Our new land Monthly for January, 1883, and some exulay bursts forth upon the Pacific slope, tracts are reprinted from his production on he name of him is Warren Cbeney. another page. It is a perfectly clear case, and it 3 new Macaulay, to be sure, differs from will make Cheney famous. He ought to be. Such ld one. He is great-but his greatness men are rare, and they should not be allowed to
a special direction. He has a field of work in obscurity. We have read Cheney's esI owu. His illustrious prototype was cre- say with great edification; and we can testify hive, and had the faculty of writing out of that it not only discloses a splendid method
iwn head. Cheney's way is simpler and for making every man his own inagazinist, but
Harte's magnificent Comin everything else, must go to the wall. memoration Ode, and Poe's droll verses | Bacon worked very hard to write on
The great 8 essays of his.
The original Ma- career and complex mind of this poet, indeed, ay,who died
at fifty-nine, exhausted were never fully understood till now. Who i toil, was surely a prodigious worker. ¡could imagine, when Lowell
was writu: much easier and better,—if you want liter." The Fall of the House of Usher” for Thompreputation, and the power of doing good son's Overland Southern Monthly Literary itse he world with your pen,-to tear out one senger, that Bret Harte would live to contribhe old essays, put your name to the end of ute the “ Biglow Papers” to Burton's Alagaind publish it as your magazine article! zine, and Poe wind up his career as American + dead author won't miss it, and, ten to one, Minister to the Court of St. James ! “For} living reader won't know it, even by sight. tune hath freaks, but n ne so strange as that." eney is not quite up to this yet. He still
GAY & WOLF, Photograph Albums, tes a little time. But Cheney is young,
Berlin and Boston. has room to grow.
BENZIGER BROS., Catholic Cioada present the method of this new Macaulay
A MODERN METHOD OF ESSAY-WRITING.
The article on Bret Harte by Warren Che11 ised, after a long sleep. The Edi or says noy, in The Overland Monthly for January, 1883, has he “bas picked up the thread which had evidently been paraphrased from articles by Mr.
E. C. Stedman on Poe and Lowell, the besa dropped, and hopes to weave it into fome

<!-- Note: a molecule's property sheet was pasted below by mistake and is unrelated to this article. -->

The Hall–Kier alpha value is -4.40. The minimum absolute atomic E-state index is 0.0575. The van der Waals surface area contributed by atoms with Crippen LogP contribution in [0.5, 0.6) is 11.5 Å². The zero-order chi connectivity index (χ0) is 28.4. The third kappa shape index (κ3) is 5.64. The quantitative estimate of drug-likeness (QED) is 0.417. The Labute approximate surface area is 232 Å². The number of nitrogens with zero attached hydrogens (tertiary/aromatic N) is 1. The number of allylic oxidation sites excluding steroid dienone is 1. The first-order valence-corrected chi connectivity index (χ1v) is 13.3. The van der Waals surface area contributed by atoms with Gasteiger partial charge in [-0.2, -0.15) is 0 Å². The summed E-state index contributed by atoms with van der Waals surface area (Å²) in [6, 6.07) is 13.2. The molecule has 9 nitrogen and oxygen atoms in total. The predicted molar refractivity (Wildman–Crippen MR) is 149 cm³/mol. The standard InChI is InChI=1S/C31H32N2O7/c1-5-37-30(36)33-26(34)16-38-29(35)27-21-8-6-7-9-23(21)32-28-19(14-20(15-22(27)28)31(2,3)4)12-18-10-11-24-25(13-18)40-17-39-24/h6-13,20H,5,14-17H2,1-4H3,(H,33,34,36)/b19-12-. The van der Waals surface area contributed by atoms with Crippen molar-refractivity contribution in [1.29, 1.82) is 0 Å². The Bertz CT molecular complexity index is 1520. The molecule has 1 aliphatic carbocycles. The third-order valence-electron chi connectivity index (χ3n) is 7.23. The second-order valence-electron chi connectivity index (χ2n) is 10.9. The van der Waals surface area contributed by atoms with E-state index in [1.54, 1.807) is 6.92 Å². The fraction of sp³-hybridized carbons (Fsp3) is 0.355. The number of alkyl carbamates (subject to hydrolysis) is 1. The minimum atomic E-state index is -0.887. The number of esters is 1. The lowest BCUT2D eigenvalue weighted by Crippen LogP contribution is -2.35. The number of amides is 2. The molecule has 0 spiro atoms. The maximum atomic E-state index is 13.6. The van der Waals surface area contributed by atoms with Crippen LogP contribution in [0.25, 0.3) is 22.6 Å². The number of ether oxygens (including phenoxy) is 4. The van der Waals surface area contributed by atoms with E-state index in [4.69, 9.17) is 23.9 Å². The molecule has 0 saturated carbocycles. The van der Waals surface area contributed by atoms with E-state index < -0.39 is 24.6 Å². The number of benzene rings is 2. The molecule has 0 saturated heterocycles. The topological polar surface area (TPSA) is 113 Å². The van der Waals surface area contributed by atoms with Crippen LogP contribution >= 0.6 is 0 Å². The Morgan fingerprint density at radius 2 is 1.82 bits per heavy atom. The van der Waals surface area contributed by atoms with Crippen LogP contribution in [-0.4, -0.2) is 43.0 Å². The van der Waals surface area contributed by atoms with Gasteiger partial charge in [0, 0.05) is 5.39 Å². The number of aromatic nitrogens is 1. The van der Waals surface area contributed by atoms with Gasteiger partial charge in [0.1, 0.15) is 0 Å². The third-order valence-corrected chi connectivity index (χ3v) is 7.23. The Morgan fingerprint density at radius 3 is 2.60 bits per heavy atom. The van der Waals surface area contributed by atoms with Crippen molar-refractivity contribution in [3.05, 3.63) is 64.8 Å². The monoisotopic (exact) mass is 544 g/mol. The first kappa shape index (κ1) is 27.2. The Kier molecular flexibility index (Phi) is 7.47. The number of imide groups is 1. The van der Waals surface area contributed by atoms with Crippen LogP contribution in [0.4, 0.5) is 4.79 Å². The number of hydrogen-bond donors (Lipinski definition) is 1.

printed in Scribner's Monthly for May, 1880, and the cloth of gold"; and he has got Cheney to help latter in The Century for May, 1982. The extracts be
low will show the methods of composition adopted ri · Cheney's cloth is a hirteen-page article by the Overla d writor :
Bret Harte; and, viewed as expert weaving, From Mr. Stedman's Essay on; Prom Warren Cheney's Essay
author's a few games are uave sprang to imediate the first Editor of The Overland
written apart from tue rest. popularity. 1: nthly.
Hence Cheney's choice of him with each of those is assotuese is linked somo assoa subject. But life is short,-particu- dieted some accident of conciation of aptners or strik
of ing priginality, 80104 y in the Sogth west,--and it is one thing to original or eccentric genius, suance ot solicitous charac
through which it arrests at-terizatiou by which he boida to ose your subject, and another thing to tention and claims our attention and forces our
The light special approval. The rte about it. Here was Cheney's chance, special wonder.
of none among these few has leap of none of these few :1 we are proud to say that be rose to the been more tervid and recur- has been more sudden and
rent than that of Edgar Al- expansive than that of Fran# asion. Another man might bave tried to lan Poe. But as I in turn CIB Bret Harto. w sometbing out of bis owu brain. Foolish, prouounce his name, aod in set him in this olass, and
iny turn would estinato tuo now would pass judgmeut •fashioned writers still live, who think that man and his writings, 1 am on the man and his works, i is a good thing to do. What Cheney did at com.co .confronted by the che query at oneo a:ises: 1:
question: le tils poet, as beautior, as low enti7:ss to take two old essays written by Edmund 110w remembered, as now mated, as now presented to
portrayed to us, the reallus, the actual Hare who Stedman, the one on Poe and the other on Poe who lived and sung an bruke upou 18 60 suddeuly .. well, and paraphrase both into an essay, liltio more than a quarter teen years ago 9
suffered, and who died but but little more thau fourBret Harte. The result is in the Overland Dontwy 250!
on Bret Harte.
With each of
But as I